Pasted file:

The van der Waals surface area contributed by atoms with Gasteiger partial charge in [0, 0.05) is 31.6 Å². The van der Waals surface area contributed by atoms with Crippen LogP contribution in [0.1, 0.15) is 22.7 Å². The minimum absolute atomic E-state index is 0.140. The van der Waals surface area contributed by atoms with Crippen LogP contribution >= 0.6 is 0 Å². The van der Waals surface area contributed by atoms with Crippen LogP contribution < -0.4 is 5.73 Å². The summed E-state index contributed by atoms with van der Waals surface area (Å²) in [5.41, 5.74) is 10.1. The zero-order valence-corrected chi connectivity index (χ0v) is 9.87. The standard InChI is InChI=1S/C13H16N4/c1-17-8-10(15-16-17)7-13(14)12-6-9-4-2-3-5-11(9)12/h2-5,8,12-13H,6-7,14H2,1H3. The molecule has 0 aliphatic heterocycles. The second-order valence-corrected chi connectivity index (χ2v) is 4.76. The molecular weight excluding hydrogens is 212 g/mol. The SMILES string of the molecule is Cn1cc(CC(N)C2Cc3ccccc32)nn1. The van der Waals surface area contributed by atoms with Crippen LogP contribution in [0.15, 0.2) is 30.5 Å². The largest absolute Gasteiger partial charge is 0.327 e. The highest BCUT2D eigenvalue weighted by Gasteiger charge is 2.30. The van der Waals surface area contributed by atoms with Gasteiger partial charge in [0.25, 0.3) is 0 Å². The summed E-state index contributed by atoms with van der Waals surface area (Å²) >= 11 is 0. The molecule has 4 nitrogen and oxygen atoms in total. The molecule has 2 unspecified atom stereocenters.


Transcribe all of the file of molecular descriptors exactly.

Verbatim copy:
The van der Waals surface area contributed by atoms with Gasteiger partial charge in [0, 0.05) is 31.6 Å². The van der Waals surface area contributed by atoms with Crippen LogP contribution in [0.1, 0.15) is 22.7 Å². The minimum absolute atomic E-state index is 0.140. The van der Waals surface area contributed by atoms with Crippen LogP contribution >= 0.6 is 0 Å². The van der Waals surface area contributed by atoms with Crippen LogP contribution < -0.4 is 5.73 Å². The summed E-state index contributed by atoms with van der Waals surface area (Å²) in [5.41, 5.74) is 10.1. The zero-order valence-corrected chi connectivity index (χ0v) is 9.87. The standard InChI is InChI=1S/C13H16N4/c1-17-8-10(15-16-17)7-13(14)12-6-9-4-2-3-5-11(9)12/h2-5,8,12-13H,6-7,14H2,1H3. The molecule has 0 aliphatic heterocycles. The second-order valence-corrected chi connectivity index (χ2v) is 4.76. The molecular weight excluding hydrogens is 212 g/mol. The SMILES string of the molecule is Cn1cc(CC(N)C2Cc3ccccc32)nn1. The van der Waals surface area contributed by atoms with Crippen LogP contribution in [0.15, 0.2) is 30.5 Å². The largest absolute Gasteiger partial charge is 0.327 e. The highest BCUT2D eigenvalue weighted by Gasteiger charge is 2.30. The van der Waals surface area contributed by atoms with Gasteiger partial charge in [0.25, 0.3) is 0 Å². The summed E-state index contributed by atoms with van der Waals surface area (Å²) >= 11 is 0. The molecule has 4 nitrogen and oxygen atoms in total. The molecule has 2 unspecified atom stereocenters.